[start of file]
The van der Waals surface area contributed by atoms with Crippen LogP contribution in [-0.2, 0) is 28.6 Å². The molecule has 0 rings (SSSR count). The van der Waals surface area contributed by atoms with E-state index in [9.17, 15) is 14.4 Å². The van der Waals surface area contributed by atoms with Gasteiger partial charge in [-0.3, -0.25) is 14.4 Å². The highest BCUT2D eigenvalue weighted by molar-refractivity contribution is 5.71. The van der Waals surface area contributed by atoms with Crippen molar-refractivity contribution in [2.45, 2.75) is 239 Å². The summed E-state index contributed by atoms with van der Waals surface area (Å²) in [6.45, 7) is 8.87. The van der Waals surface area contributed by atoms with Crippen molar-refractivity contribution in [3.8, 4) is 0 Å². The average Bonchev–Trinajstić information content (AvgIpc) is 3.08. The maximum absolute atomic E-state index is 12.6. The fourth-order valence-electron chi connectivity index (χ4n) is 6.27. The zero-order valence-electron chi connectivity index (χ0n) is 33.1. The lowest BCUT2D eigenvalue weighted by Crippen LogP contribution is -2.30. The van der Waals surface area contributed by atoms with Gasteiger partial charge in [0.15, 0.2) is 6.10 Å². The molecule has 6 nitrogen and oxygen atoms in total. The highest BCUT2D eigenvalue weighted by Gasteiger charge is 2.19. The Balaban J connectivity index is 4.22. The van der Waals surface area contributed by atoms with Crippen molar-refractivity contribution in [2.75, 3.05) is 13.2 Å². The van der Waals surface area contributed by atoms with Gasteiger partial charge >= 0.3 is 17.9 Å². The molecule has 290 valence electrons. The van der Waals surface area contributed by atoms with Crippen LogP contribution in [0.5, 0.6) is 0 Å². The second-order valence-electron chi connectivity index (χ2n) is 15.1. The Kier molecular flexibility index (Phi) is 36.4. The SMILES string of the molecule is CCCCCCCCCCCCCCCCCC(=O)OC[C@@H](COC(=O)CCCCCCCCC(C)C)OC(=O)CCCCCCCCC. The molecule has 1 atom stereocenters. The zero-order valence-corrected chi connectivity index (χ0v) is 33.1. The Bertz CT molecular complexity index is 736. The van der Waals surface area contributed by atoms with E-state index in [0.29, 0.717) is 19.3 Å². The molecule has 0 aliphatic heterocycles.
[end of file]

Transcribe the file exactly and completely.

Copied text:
The van der Waals surface area contributed by atoms with Crippen LogP contribution in [-0.2, 0) is 28.6 Å². The molecule has 0 rings (SSSR count). The van der Waals surface area contributed by atoms with E-state index in [9.17, 15) is 14.4 Å². The van der Waals surface area contributed by atoms with Gasteiger partial charge in [-0.3, -0.25) is 14.4 Å². The highest BCUT2D eigenvalue weighted by molar-refractivity contribution is 5.71. The van der Waals surface area contributed by atoms with Crippen molar-refractivity contribution in [2.45, 2.75) is 239 Å². The summed E-state index contributed by atoms with van der Waals surface area (Å²) in [6.45, 7) is 8.87. The van der Waals surface area contributed by atoms with Crippen molar-refractivity contribution in [3.8, 4) is 0 Å². The average Bonchev–Trinajstić information content (AvgIpc) is 3.08. The maximum absolute atomic E-state index is 12.6. The fourth-order valence-electron chi connectivity index (χ4n) is 6.27. The zero-order valence-electron chi connectivity index (χ0n) is 33.1. The lowest BCUT2D eigenvalue weighted by Crippen LogP contribution is -2.30. The van der Waals surface area contributed by atoms with Gasteiger partial charge in [0.15, 0.2) is 6.10 Å². The molecule has 6 nitrogen and oxygen atoms in total. The highest BCUT2D eigenvalue weighted by Gasteiger charge is 2.19. The Balaban J connectivity index is 4.22. The van der Waals surface area contributed by atoms with Crippen molar-refractivity contribution in [2.75, 3.05) is 13.2 Å². The van der Waals surface area contributed by atoms with Gasteiger partial charge >= 0.3 is 17.9 Å². The molecule has 290 valence electrons. The van der Waals surface area contributed by atoms with Crippen LogP contribution in [0.5, 0.6) is 0 Å². The second-order valence-electron chi connectivity index (χ2n) is 15.1. The Kier molecular flexibility index (Phi) is 36.4. The SMILES string of the molecule is CCCCCCCCCCCCCCCCCC(=O)OC[C@@H](COC(=O)CCCCCCCCC(C)C)OC(=O)CCCCCCCCC. The molecule has 1 atom stereocenters. The zero-order valence-corrected chi connectivity index (χ0v) is 33.1. The Bertz CT molecular complexity index is 736. The van der Waals surface area contributed by atoms with E-state index in [0.29, 0.717) is 19.3 Å². The molecule has 0 aliphatic heterocycles.